US Spouse Visa Renewal: Maintaining Lawful Status
If you are a green card holder married to a US citizen, this will entitle you to live and work in the USA on an indefinite basis. That said, even as a lawful permanent resident, you will still be required to renew your Green Card at certain intervals.
The following US spouse visa renewal guide looks at how to extend your stay in the United States, as well as how to qualify for US citizenship in the event that you are considering taking this more permanent step.
Your current immigration status
Having been granted a CR1 green card, you and your spouse must subsequently apply together to USCIS to remove the conditional status using Form I-751, Petition to Remove Conditions on Residence.
This must be done within 90 days before the 2-year anniversary of your entry into the United States on your immigrant visa as a conditional resident. This will be the date of expiration on your green card.
Broadly speaking, you will be eligible to remove your conditions on permanent residence in the following circumstances:
- You remain married to the same US citizen after 2 years
- You have been widowed but entered into your marriage in ‘good faith’
- You entered into a marriage in good faith, but the marriage ended through divorce or annulment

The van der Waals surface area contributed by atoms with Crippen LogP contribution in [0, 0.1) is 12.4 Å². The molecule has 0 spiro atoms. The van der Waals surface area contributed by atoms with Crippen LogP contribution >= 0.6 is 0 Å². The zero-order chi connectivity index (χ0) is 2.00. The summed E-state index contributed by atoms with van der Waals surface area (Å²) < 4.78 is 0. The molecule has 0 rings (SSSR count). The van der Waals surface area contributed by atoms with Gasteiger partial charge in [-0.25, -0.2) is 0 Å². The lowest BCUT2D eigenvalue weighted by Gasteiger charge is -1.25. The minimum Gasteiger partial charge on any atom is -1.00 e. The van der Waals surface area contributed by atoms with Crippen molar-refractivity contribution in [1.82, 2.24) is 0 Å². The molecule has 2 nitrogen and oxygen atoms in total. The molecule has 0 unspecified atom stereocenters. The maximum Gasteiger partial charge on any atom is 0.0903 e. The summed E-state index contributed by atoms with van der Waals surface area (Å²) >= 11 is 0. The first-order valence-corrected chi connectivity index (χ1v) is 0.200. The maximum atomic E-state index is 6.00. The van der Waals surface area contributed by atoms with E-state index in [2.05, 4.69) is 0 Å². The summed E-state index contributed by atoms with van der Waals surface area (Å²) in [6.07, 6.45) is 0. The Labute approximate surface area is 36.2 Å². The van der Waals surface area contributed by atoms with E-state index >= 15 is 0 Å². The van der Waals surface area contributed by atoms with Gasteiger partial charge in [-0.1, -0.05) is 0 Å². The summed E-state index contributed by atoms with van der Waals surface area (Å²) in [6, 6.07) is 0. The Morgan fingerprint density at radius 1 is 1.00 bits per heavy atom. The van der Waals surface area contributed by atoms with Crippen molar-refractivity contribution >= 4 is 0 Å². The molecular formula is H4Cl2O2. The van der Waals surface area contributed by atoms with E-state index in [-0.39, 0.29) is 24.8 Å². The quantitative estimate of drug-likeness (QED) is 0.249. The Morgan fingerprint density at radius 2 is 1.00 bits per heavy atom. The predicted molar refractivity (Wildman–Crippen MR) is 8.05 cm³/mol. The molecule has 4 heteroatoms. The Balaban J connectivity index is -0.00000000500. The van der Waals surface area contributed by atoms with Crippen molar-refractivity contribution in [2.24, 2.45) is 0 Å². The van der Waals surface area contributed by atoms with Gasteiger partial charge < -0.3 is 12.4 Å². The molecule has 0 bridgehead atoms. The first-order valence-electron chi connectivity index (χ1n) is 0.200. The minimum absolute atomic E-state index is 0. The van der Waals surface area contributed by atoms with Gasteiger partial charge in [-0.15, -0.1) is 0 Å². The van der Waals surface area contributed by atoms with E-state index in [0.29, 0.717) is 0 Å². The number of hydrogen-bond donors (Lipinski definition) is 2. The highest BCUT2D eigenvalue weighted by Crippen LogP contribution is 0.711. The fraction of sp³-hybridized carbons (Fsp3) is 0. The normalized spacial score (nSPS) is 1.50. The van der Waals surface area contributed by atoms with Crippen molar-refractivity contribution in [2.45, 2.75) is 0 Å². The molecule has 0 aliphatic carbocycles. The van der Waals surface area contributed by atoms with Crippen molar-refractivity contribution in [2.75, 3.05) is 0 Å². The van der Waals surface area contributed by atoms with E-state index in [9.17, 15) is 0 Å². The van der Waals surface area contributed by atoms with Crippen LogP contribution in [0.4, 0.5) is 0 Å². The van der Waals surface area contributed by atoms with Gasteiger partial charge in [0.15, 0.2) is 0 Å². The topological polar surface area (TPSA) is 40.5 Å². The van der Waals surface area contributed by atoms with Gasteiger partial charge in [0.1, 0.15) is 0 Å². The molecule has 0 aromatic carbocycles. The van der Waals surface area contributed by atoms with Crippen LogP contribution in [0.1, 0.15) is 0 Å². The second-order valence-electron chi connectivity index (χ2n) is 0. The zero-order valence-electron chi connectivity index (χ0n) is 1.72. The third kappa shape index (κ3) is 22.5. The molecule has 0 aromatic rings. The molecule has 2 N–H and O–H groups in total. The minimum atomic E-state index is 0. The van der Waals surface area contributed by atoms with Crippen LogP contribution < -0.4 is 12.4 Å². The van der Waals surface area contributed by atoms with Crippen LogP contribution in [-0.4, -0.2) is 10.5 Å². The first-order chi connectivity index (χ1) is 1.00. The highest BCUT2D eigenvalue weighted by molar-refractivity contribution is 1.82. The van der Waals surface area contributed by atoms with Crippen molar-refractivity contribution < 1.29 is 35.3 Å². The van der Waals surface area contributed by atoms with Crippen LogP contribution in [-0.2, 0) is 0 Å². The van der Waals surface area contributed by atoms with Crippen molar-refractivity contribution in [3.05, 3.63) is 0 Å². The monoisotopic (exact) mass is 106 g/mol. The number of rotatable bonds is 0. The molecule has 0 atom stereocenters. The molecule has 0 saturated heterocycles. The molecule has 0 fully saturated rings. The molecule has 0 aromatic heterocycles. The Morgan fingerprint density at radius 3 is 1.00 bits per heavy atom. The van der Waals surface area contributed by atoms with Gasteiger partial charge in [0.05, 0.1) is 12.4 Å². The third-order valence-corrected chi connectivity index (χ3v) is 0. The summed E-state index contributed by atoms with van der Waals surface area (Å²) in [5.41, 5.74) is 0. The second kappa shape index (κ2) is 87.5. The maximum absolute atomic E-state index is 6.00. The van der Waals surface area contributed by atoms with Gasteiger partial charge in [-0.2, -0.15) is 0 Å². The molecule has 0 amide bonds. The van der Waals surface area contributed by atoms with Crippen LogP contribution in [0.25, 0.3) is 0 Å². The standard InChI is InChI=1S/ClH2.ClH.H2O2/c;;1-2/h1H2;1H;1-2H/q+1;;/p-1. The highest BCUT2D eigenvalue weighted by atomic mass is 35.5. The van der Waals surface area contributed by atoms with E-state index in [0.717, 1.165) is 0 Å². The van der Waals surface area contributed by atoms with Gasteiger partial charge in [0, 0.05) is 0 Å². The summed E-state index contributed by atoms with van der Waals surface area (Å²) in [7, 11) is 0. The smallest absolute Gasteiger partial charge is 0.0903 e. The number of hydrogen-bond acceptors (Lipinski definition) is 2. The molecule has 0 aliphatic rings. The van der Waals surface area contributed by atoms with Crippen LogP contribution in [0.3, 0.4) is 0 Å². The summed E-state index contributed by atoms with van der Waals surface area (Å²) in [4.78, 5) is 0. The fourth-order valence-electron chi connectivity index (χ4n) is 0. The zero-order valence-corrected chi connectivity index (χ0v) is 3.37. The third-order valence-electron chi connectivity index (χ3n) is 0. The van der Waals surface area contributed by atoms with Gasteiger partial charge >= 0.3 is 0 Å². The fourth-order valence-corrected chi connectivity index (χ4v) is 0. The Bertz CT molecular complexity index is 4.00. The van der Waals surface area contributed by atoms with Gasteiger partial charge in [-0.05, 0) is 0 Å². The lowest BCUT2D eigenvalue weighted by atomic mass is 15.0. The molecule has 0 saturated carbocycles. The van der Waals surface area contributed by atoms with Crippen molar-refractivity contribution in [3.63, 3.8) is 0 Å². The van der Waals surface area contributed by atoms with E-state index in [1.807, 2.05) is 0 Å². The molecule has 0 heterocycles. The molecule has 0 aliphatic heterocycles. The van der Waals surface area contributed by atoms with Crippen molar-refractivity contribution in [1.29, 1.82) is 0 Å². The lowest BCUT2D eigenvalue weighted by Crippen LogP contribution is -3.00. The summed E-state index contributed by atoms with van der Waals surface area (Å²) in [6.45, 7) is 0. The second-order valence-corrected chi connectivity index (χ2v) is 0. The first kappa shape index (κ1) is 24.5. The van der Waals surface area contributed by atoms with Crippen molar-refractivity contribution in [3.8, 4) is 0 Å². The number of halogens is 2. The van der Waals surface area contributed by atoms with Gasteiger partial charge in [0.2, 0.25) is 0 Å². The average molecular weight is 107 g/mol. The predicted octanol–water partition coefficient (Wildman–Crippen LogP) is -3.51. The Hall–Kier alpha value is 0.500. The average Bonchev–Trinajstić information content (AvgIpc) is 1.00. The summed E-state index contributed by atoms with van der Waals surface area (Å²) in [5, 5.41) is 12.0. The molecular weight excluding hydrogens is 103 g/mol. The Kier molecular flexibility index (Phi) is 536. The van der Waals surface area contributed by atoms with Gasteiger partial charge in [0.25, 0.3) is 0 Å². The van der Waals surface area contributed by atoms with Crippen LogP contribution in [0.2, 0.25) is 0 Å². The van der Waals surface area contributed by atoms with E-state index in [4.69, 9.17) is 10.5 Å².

- You entered into a marriage in good faith, but either you or your child were battered or subjected to extreme hardship by your US spouse.
Where you are no longer married to your US spouse or you have been battered or abused by them, you may request a waiver of the joint filing requirement. However, in these circumstances you will need to provide evidence that removal from the United States would cause you extreme hardship.
Failing to apply to remove the conditions within the correct timescales risks losing your conditional resident status and potentially being deported from the USA.
The fee for filing Form I-751 is $595, together with a biometric service fee of $85, making a total of $680.
How to renew an IR1 green card
If you are a lawful permanent resident with a Form I-1551 green card that is valid for 10 years, you should seek to renew your card where it is due to expire within a period of 6 months.
You can renew your IR1 green card by filing Form I-90, Application to Replace Permanent Resident Card. You can also use this form where your green card has been lost, stolen, damaged or destroyed.
Whilst there are no strict eligibility criteria for renewing a green card, you do run the risk of your application being denied, for example, where you have been convicted of a criminal offence since obtaining lawful permanent resident status. Your application may also be denied if you are found to conceal such fact, or are otherwise dishonest when submitting your application.
The current filing fee for Form I-90 is $455. In most cases, you must also pay an $85 biometric processing fee, totalling $540.
What if I don’t yet have a green card?
As the spouse of a US citizen there are some circumstances in which you may not yet have been granted a green card, for example, where you have travelled to the United States under a K3 non-immigrant visa with a view to applying to adjust your status to become a lawful permanent resident once you are in the USA.